In this formula, risk-free return is usually represented by the yield on a 90-day Treasury bill. Standard deviation, a common measure of volatility, measures the degree to which an investment's returns over a given period -- three years for example -- varied from the investment's average return over that period. The higher the standard deviation, the greater the variation.

A hypothetical example shows how the Sharpe ratio is determined. If a fund produced an average annual return of 12% over the most recent three years, with a standard deviation of 10, and the T-bill rate averaged 4%, the fund's Sharpe ratio would be .80 (12% - 4% ÷ 10 = .80).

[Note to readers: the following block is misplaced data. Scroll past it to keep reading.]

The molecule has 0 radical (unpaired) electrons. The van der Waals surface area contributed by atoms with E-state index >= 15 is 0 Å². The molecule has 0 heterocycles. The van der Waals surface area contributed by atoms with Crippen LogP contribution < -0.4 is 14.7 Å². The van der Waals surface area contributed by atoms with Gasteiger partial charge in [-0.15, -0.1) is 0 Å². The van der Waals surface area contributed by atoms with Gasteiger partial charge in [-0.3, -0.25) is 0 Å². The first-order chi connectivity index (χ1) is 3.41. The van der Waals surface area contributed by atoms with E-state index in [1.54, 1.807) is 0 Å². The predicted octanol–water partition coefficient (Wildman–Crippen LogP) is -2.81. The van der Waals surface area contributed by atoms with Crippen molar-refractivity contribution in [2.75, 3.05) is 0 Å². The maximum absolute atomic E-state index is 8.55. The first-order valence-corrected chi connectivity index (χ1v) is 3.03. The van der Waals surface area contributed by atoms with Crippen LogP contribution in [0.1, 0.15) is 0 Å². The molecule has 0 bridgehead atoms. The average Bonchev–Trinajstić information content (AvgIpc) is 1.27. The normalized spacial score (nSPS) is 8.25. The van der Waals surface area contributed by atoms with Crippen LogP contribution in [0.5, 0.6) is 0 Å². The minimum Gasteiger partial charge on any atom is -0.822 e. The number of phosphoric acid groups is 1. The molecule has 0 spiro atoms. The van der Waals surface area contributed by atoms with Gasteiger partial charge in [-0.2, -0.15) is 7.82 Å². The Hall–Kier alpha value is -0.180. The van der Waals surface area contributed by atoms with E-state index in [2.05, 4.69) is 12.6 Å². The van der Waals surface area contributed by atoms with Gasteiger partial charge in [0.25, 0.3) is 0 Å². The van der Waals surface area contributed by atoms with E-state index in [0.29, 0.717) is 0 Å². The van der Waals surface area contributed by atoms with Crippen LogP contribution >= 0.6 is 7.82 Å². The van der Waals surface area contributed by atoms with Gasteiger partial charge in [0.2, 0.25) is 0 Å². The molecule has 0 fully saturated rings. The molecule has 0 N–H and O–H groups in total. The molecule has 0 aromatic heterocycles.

### Putting Sharpe Ratios to Work

In practice, it's often sufficient to remember this rule of thumb: the higher the Sharpe ratio, the better an investment's returns have been relative to the amount of investment risk the investor has taken. Sharpe ratios can be obtained from fund companies and also from mutual fund rating and ranking services, such as Morningstar, Standard & Poor's, and Lipper.

The Sharpe ratio has pros and cons. On the plus side, it avoids a drawback of alpha and beta, two related measures of volatility frequently used in fund analysis. Unlike the Sharpe ratio, they measure volatility against an index benchmark, which in practice may not be closely correlated to the fund. The Sharpe ratio uses only the volatility of the investment itself, based on standard deviation of its returns. As a result, it can be used to directly compare equity and fixed-income funds.